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By Diana Washington Valdez blog
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The real UFO scare

Thursday, March 23, 2017 11:22
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(Before It's News)

My UFO scare, Part I

I met an interesting resident of El Paso, Texas, who wanted to share her experiences with me about alleged unidentified flying objects and alien abduction. After hearing some preliminary details about her encounters of the third kind dating back to childhood, I hesitated.

I’ve personally never seen any evidence of the existence of aliens from outer space. I’ve read plenty of articles and books, and like countless others, viewed numerous documentaries and movies about the phenomenon.

One of my favorite Hollywood movies centered on the topic is “Encounters of the Third Kind,” a 1977 release starring Richard Dreyfuss. The scene with him and the mashed potatoes is hilarious. I’m also a huge fan of “The X-Files” movies and television series with David Duchovny and Gillian Anderson, a made for TV match if there ever was one.

My reluctance to meet with this woman did not stem from my desire to scoff at these things. Friends and I have kicked around the UFO question for years. Are they real? What would we do if we encountered something strange like this? Why do so many people believe in what they claim to have experienced.

 As a journalist, I was reluctant to tread into something that would ultimately harm my professional reputation. Of course, it would not be the first time I was tempted to take a risk that might hurt in the end. It would be like writing about ghosts and things of that nature.

But even that was not the reason for my not wanting to meet with this woman. She was thoroughly convinced about what supposedly had happened to her in South El Paso over the course of several years. Her earliest recollection of allegedly being abducted by aliens and medically observed for this dated back to her childhood. She also believed the aliens had inserted an implant in her body to keep track of her. And, she had witnesses – other children – from the old neighborhood that “saw” her taken away.

She was active in the Mutual UFO Network MUFON, and spoke at forums and conferences about her experiences, and was supportive of others with similar claims.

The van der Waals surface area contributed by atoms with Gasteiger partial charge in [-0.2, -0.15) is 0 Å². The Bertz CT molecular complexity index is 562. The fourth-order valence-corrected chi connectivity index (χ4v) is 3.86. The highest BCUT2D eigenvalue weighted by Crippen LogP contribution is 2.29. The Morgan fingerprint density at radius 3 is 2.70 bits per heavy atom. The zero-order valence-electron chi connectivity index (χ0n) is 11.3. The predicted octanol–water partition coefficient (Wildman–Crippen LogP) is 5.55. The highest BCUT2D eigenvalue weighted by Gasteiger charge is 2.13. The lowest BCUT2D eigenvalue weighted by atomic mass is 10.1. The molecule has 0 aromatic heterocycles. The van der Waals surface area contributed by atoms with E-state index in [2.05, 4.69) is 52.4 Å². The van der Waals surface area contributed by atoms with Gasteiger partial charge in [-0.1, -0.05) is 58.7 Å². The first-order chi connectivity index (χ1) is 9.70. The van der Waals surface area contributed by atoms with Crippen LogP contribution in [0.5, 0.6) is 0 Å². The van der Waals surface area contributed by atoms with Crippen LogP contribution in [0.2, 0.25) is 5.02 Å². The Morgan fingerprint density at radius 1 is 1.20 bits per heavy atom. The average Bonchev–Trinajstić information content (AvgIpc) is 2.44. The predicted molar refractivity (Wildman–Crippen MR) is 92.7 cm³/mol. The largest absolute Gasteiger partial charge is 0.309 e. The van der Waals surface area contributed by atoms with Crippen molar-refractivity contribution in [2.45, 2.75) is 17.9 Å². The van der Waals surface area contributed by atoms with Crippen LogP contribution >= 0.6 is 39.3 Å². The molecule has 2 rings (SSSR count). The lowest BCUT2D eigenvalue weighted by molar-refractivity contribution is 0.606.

Finally, I set a date to hear her out in greater detail. I grew more nervous as the day approached. I discussed my qualms about this with friends.

When we met, she showed me her album containing a feature news article about her experiences, which I believe the former El Paso Herald-Post had published. She also had drawings in which she described the beings that took her by force, along with the craft. Her story was typical of what other “abductees” have related, including medical-like procedures on her body. She also claimed that the aliens communicated telepathically.

At some point, she said, after rumors regarding the UFO’s began swirling through the neighborhood, the military sent doctors to examine her and the other children that alleged the alien encounters. The visitations in the low-income neighborhood had occurred decades ago. My source said that in the end, the doctors scolded the children and asked their families to stop spreading the UFO rumors.

The source said she was convinced about what happened to her, and I was convinced that she was convinced. I tried not to judge her but I couldn’t validate her story objectively. But, that wasn’t why I hesitated to meet with her in the first place. I’ve been in many scary situations and meetings which posed potential safety threats.

I’d met sources, including corrupt Mexican cops, after midnight in Juarez, Mexico, during my research into the drug cartels and other matters. Etc. This was different though. What if on the off chance this was real? The truth is that in my mind, on the possibility that her story was real, by associating with her, I could become a target for the aliens or government operatives or whatever they are, and maybe later begin to experience the bright lights and rattling at home that some have reported; or, maybe get whisked away along with her by a flying saucer. The fear, the trepidation, over this was real: it is the fear of the unknown. I could deal with the known far more easily. This was much harder to process.

I can report now that after listening to her fascinating story, nothing happened. No little grey men showed up in my life, and the source went on with her life and I went on with mine.

(In the next installment on the same subject I will share another interesting experience that took place in the newsroom.)


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